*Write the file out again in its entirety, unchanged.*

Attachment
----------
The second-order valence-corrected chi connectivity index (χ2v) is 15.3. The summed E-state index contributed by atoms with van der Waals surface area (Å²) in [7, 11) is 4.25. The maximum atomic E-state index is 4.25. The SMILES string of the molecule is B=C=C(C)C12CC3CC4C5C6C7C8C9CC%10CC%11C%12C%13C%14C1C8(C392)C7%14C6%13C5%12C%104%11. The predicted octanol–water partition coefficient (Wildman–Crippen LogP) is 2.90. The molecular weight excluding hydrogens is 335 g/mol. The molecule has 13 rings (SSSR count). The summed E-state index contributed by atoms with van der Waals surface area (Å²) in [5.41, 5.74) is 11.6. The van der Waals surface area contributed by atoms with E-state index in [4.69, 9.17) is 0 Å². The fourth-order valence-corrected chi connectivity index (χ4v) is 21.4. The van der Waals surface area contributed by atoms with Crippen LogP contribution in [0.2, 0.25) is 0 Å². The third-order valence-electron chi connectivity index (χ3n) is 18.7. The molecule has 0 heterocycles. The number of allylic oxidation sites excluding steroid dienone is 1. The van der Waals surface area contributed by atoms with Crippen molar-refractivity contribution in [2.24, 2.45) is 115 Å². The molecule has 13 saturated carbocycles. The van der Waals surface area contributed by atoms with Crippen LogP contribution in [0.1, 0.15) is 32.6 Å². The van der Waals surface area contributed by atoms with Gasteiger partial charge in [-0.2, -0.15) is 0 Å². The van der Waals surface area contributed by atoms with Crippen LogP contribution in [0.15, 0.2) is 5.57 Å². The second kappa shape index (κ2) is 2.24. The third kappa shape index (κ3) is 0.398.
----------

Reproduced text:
The second-order valence-corrected chi connectivity index (χ2v) is 15.3. The summed E-state index contributed by atoms with van der Waals surface area (Å²) in [7, 11) is 4.25. The maximum atomic E-state index is 4.25. The SMILES string of the molecule is B=C=C(C)C12CC3CC4C5C6C7C8C9CC%10CC%11C%12C%13C%14C1C8(C392)C7%14C6%13C5%12C%104%11. The predicted octanol–water partition coefficient (Wildman–Crippen LogP) is 2.90. The molecular weight excluding hydrogens is 335 g/mol. The molecule has 13 rings (SSSR count). The summed E-state index contributed by atoms with van der Waals surface area (Å²) in [5.41, 5.74) is 11.6. The van der Waals surface area contributed by atoms with E-state index in [4.69, 9.17) is 0 Å². The fourth-order valence-corrected chi connectivity index (χ4v) is 21.4. The van der Waals surface area contributed by atoms with Crippen LogP contribution in [0.2, 0.25) is 0 Å². The third-order valence-electron chi connectivity index (χ3n) is 18.7. The molecule has 0 heterocycles. The number of allylic oxidation sites excluding steroid dienone is 1. The van der Waals surface area contributed by atoms with Crippen molar-refractivity contribution in [2.24, 2.45) is 115 Å². The molecule has 13 saturated carbocycles. The van der Waals surface area contributed by atoms with Crippen LogP contribution in [0.1, 0.15) is 32.6 Å². The van der Waals surface area contributed by atoms with Gasteiger partial charge in [-0.2, -0.15) is 0 Å². The van der Waals surface area contributed by atoms with Crippen LogP contribution in [0.15, 0.2) is 5.57 Å². The second kappa shape index (κ2) is 2.24. The third kappa shape index (κ3) is 0.398.